To bring up romance as a genre may summon visions of trite romantic comedies and Harlequin novels with names like The Italian Billionaire’s Pregnant Bride and Reluctant Mistress, Blackmailed Wife. Yet romance has a long and distinguished history. Whether it be the chivalric romances of medieval bards, the theatrical comedies of Shakespeare, the novels of Jane Austen and the Brontë sisters, or classic film romances like Casablanca, stories focusing on romantic relationships have been central to literature and drama throughout time.
Love is a powerful emotion, fundamental to the human experience, and it is no surprise that so many writers have tapped its potency to enrich their stories. Romance as an element stretches well beyond genre walls, and has its presence in nearly every story. Therefore, for this Star Wars and Genre entry, both romance as a genre — stories that focus closely on one or more romantic relationships — and as an element added to other stories will be an important part of the analysis.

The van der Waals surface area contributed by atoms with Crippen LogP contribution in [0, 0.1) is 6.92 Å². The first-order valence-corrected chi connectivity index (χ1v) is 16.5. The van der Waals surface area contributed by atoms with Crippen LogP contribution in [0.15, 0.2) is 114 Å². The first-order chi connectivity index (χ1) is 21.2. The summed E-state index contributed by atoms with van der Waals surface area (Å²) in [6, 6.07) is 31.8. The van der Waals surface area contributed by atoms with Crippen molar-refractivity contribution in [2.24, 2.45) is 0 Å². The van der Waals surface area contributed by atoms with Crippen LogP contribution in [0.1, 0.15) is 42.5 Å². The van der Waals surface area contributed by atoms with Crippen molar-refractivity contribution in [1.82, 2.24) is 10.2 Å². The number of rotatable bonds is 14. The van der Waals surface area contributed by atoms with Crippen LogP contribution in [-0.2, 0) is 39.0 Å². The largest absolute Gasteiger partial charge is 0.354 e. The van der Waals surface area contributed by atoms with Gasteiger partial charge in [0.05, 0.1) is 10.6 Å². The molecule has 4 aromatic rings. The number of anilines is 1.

In an action-adventure franchise, it is true that room for pure romances realistically would be limited. A distinctively genre novel focused purely on romance, in the manner that Death Troopers and Red Harvest were distinctively “Star Wars does horror” novels, would be possible but would be unlikely to become a model for frequent storytelling. Valentine’s Day tie-ins like the one-shot comic A Valentine Story and the honeymoon short stories Judge’s Call and Corphelion Interlude demonstrate that publishers are willing to put out explicitly romantic material when there is little commercial risk, but publishers tend not to see the market for pure romance stories and space adventures overlapping. This perception is probably not accurate, as the proliferation of romantic fan fiction suggests that the market is real but thoroughly underserved by official outlets, but it seems unlikely that publishers would seek to go “pure romance” as more than an occasional stunt when it is easier, and friendlier to the franchise’s overall image, to integrate romance into traditional adventure tales.